The Colima volcano in western Mexico sent a 1.9-kilometer (1.2-mile) plume of smoke and ash into the sky on Tuesday during its third eruption this week, the national emergency management agency said.
The eruption at 7:05 am sent a plume skyward that the wind carried in a southeasterly direction, emergency management chief Luis Felipe Puente said in a Twitter post.
Officials registered volcanic activity Monday at the volcano located on the border between the western states of Jalisco and Colima.
The first eruption at 3:46 pm Monday emitted a plume 3.5 kilometers (2.1 miles) high with a "moderate" content of ash, officials said.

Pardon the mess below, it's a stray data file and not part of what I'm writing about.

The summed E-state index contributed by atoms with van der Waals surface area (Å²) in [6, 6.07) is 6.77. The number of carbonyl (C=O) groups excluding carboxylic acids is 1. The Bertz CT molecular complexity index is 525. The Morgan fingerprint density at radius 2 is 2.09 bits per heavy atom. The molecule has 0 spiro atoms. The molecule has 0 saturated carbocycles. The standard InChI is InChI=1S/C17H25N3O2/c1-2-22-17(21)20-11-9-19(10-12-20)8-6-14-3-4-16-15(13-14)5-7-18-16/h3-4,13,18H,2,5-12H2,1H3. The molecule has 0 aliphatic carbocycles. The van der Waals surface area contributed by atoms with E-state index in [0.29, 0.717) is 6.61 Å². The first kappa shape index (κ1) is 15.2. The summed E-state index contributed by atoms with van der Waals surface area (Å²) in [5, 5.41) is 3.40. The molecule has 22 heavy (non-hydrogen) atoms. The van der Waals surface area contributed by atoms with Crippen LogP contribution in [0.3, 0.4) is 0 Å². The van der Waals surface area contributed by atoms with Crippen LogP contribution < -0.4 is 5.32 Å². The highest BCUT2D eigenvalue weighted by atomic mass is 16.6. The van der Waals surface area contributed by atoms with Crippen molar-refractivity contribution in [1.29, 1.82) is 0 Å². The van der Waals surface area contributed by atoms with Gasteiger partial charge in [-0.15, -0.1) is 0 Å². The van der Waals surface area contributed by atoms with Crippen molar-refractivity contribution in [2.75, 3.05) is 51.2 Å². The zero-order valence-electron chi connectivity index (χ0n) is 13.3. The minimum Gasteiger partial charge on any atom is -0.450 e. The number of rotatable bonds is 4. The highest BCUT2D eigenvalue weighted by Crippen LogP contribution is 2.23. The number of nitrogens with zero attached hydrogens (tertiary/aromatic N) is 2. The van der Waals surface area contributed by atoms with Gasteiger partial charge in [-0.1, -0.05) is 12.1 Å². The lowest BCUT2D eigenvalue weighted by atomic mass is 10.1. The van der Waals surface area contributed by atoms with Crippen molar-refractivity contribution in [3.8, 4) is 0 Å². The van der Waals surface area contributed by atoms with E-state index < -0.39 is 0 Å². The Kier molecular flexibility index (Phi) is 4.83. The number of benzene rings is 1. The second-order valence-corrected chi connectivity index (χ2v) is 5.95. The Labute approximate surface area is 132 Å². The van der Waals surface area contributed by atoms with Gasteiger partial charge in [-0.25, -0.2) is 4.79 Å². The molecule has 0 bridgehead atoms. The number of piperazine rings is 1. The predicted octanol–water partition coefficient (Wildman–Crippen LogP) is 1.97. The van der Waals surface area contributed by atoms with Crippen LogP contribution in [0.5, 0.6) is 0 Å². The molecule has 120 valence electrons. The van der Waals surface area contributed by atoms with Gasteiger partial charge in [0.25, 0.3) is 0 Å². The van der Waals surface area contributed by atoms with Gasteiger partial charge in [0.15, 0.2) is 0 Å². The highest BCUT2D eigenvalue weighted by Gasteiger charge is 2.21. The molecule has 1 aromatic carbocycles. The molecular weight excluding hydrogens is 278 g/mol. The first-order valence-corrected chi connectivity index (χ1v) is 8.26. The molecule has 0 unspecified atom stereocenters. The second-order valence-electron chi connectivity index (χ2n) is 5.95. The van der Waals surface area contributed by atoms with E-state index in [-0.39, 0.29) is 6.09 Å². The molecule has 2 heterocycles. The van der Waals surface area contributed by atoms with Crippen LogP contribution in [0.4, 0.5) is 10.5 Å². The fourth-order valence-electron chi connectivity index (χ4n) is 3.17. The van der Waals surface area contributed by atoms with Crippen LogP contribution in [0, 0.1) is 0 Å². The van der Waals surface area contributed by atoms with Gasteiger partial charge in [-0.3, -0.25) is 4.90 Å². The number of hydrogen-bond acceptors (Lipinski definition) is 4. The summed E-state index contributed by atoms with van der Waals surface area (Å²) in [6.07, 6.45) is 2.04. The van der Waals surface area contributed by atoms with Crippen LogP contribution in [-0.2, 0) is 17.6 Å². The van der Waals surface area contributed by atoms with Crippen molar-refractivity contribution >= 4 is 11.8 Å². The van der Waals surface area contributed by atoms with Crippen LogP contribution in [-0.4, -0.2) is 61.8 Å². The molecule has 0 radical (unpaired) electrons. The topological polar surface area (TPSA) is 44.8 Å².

The second eruption an hour later spewed gases and ash 1.5 kilometers (0.90 mile) in a northeasterly direction, followed by moderate precipitation of ash.
The national emergency management agency issued warnings and advised residents to deal with the ash by covering their noses and mouths, avoiding outdoor work or play, covering water sources and staying indoors as much as possible.
The Jalisco emergency management agency said Nevado de Colima National Park remained open, but climbing the mountain was not allowed.
The 3,860-meter (12,655-foot) Colima, also known as the "Fire Volcano," is one of Mexico's most active volcanos.
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